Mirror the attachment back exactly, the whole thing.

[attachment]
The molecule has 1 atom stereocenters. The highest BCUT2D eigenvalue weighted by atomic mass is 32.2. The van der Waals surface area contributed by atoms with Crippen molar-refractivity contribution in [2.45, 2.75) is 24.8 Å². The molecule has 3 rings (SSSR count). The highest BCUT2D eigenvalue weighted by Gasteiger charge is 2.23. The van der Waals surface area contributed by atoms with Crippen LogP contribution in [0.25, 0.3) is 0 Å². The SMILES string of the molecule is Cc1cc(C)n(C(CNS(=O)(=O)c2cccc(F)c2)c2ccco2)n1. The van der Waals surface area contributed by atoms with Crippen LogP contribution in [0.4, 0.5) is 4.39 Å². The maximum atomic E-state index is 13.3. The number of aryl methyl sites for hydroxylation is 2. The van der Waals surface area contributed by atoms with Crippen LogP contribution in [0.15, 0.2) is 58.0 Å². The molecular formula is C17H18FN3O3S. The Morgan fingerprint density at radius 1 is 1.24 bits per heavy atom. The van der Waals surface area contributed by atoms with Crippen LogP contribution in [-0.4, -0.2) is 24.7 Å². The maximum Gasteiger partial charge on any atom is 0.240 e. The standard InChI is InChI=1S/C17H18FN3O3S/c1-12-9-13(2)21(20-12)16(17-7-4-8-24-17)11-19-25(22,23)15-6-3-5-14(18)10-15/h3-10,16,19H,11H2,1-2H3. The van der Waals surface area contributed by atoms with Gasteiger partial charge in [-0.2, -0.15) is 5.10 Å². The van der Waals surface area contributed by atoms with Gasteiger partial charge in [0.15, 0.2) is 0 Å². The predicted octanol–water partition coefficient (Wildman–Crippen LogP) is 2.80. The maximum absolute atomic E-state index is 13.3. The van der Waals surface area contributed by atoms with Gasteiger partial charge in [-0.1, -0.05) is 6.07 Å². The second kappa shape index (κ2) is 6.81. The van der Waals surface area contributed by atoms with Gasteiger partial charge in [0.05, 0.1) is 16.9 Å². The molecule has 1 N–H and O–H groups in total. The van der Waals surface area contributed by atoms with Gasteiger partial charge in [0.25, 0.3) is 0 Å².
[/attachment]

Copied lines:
The molecule has 1 atom stereocenters. The highest BCUT2D eigenvalue weighted by atomic mass is 32.2. The van der Waals surface area contributed by atoms with Crippen molar-refractivity contribution in [2.45, 2.75) is 24.8 Å². The molecule has 3 rings (SSSR count). The highest BCUT2D eigenvalue weighted by Gasteiger charge is 2.23. The van der Waals surface area contributed by atoms with Crippen LogP contribution in [0.25, 0.3) is 0 Å². The SMILES string of the molecule is Cc1cc(C)n(C(CNS(=O)(=O)c2cccc(F)c2)c2ccco2)n1. The van der Waals surface area contributed by atoms with Crippen LogP contribution in [0.4, 0.5) is 4.39 Å². The maximum atomic E-state index is 13.3. The number of aryl methyl sites for hydroxylation is 2. The van der Waals surface area contributed by atoms with Crippen LogP contribution in [0.15, 0.2) is 58.0 Å². The molecular formula is C17H18FN3O3S. The Morgan fingerprint density at radius 1 is 1.24 bits per heavy atom. The van der Waals surface area contributed by atoms with Crippen LogP contribution in [-0.4, -0.2) is 24.7 Å². The maximum Gasteiger partial charge on any atom is 0.240 e. The standard InChI is InChI=1S/C17H18FN3O3S/c1-12-9-13(2)21(20-12)16(17-7-4-8-24-17)11-19-25(22,23)15-6-3-5-14(18)10-15/h3-10,16,19H,11H2,1-2H3. The van der Waals surface area contributed by atoms with Gasteiger partial charge in [-0.2, -0.15) is 5.10 Å². The van der Waals surface area contributed by atoms with Gasteiger partial charge in [0.15, 0.2) is 0 Å². The predicted octanol–water partition coefficient (Wildman–Crippen LogP) is 2.80. The maximum absolute atomic E-state index is 13.3. The van der Waals surface area contributed by atoms with Gasteiger partial charge in [-0.1, -0.05) is 6.07 Å². The second kappa shape index (κ2) is 6.81. The van der Waals surface area contributed by atoms with Gasteiger partial charge in [0.05, 0.1) is 16.9 Å². The molecule has 1 N–H and O–H groups in total. The van der Waals surface area contributed by atoms with Gasteiger partial charge in [0.25, 0.3) is 0 Å².